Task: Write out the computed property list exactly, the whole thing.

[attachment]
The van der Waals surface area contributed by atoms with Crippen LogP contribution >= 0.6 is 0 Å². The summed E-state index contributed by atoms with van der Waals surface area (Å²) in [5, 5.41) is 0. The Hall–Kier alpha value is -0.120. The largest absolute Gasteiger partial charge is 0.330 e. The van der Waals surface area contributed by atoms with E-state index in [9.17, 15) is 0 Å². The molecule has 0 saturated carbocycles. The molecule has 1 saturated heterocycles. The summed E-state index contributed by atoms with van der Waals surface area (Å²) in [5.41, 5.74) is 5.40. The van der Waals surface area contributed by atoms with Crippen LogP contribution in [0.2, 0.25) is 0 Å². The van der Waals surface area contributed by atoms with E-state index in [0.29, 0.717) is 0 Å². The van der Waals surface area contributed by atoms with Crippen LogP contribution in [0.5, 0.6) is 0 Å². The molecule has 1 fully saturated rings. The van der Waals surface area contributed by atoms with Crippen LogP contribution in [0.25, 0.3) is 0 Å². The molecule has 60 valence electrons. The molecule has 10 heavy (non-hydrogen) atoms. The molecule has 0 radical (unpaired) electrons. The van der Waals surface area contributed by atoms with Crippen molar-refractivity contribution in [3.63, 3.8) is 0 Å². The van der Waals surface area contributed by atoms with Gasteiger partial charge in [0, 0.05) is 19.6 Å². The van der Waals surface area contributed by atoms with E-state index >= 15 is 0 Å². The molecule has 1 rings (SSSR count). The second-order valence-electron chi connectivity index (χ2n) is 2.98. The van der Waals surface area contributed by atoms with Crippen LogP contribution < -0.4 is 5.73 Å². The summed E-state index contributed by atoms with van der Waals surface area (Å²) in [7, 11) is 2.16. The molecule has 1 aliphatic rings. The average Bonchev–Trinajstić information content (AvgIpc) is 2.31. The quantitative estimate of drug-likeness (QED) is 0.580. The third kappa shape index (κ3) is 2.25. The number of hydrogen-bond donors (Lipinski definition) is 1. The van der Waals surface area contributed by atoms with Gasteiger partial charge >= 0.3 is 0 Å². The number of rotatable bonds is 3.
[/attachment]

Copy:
The van der Waals surface area contributed by atoms with Crippen LogP contribution >= 0.6 is 0 Å². The summed E-state index contributed by atoms with van der Waals surface area (Å²) in [5, 5.41) is 0. The Hall–Kier alpha value is -0.120. The largest absolute Gasteiger partial charge is 0.330 e. The van der Waals surface area contributed by atoms with E-state index in [9.17, 15) is 0 Å². The molecule has 0 saturated carbocycles. The molecule has 1 saturated heterocycles. The summed E-state index contributed by atoms with van der Waals surface area (Å²) in [5.41, 5.74) is 5.40. The van der Waals surface area contributed by atoms with Crippen LogP contribution in [0.2, 0.25) is 0 Å². The van der Waals surface area contributed by atoms with E-state index in [0.29, 0.717) is 0 Å². The van der Waals surface area contributed by atoms with Crippen LogP contribution in [0.5, 0.6) is 0 Å². The molecule has 1 fully saturated rings. The van der Waals surface area contributed by atoms with Crippen LogP contribution in [0.25, 0.3) is 0 Å². The molecule has 60 valence electrons. The molecule has 10 heavy (non-hydrogen) atoms. The molecule has 0 radical (unpaired) electrons. The van der Waals surface area contributed by atoms with Crippen molar-refractivity contribution in [3.63, 3.8) is 0 Å². The van der Waals surface area contributed by atoms with Gasteiger partial charge in [0, 0.05) is 19.6 Å². The van der Waals surface area contributed by atoms with E-state index >= 15 is 0 Å². The molecule has 1 rings (SSSR count). The second-order valence-electron chi connectivity index (χ2n) is 2.98. The van der Waals surface area contributed by atoms with Crippen LogP contribution < -0.4 is 5.73 Å². The summed E-state index contributed by atoms with van der Waals surface area (Å²) in [7, 11) is 2.16. The molecule has 1 aliphatic rings. The average Bonchev–Trinajstić information content (AvgIpc) is 2.31. The quantitative estimate of drug-likeness (QED) is 0.580. The third kappa shape index (κ3) is 2.25. The number of hydrogen-bond donors (Lipinski definition) is 1. The van der Waals surface area contributed by atoms with Gasteiger partial charge >= 0.3 is 0 Å². The number of rotatable bonds is 3.